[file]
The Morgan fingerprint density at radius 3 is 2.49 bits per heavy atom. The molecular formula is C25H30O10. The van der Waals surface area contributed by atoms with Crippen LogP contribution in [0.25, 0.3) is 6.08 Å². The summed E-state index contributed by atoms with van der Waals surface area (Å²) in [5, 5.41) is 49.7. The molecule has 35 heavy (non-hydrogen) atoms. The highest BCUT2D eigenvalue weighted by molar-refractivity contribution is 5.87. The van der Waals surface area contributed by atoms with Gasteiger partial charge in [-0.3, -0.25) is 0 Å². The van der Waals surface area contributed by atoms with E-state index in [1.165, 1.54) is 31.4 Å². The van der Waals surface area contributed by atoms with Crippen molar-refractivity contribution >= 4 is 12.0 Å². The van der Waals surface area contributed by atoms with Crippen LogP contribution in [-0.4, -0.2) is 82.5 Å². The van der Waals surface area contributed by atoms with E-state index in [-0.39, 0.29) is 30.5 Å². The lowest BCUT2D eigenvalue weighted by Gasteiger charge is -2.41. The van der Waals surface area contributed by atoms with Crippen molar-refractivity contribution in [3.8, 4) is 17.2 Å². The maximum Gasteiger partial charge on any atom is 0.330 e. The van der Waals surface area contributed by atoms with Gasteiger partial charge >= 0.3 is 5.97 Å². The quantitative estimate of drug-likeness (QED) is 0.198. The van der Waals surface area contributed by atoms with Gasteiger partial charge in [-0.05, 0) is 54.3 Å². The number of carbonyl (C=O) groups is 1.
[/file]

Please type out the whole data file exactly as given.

The Morgan fingerprint density at radius 3 is 2.49 bits per heavy atom. The molecular formula is C25H30O10. The van der Waals surface area contributed by atoms with Crippen LogP contribution in [0.25, 0.3) is 6.08 Å². The summed E-state index contributed by atoms with van der Waals surface area (Å²) in [5, 5.41) is 49.7. The molecule has 35 heavy (non-hydrogen) atoms. The highest BCUT2D eigenvalue weighted by molar-refractivity contribution is 5.87. The van der Waals surface area contributed by atoms with Gasteiger partial charge in [-0.3, -0.25) is 0 Å². The van der Waals surface area contributed by atoms with E-state index in [1.165, 1.54) is 31.4 Å². The van der Waals surface area contributed by atoms with Crippen molar-refractivity contribution >= 4 is 12.0 Å². The van der Waals surface area contributed by atoms with Crippen LogP contribution in [-0.4, -0.2) is 82.5 Å². The van der Waals surface area contributed by atoms with E-state index in [-0.39, 0.29) is 30.5 Å². The lowest BCUT2D eigenvalue weighted by Gasteiger charge is -2.41. The van der Waals surface area contributed by atoms with Crippen molar-refractivity contribution in [3.8, 4) is 17.2 Å². The maximum Gasteiger partial charge on any atom is 0.330 e. The van der Waals surface area contributed by atoms with Gasteiger partial charge >= 0.3 is 5.97 Å². The quantitative estimate of drug-likeness (QED) is 0.198. The van der Waals surface area contributed by atoms with Gasteiger partial charge in [-0.05, 0) is 54.3 Å². The number of carbonyl (C=O) groups is 1.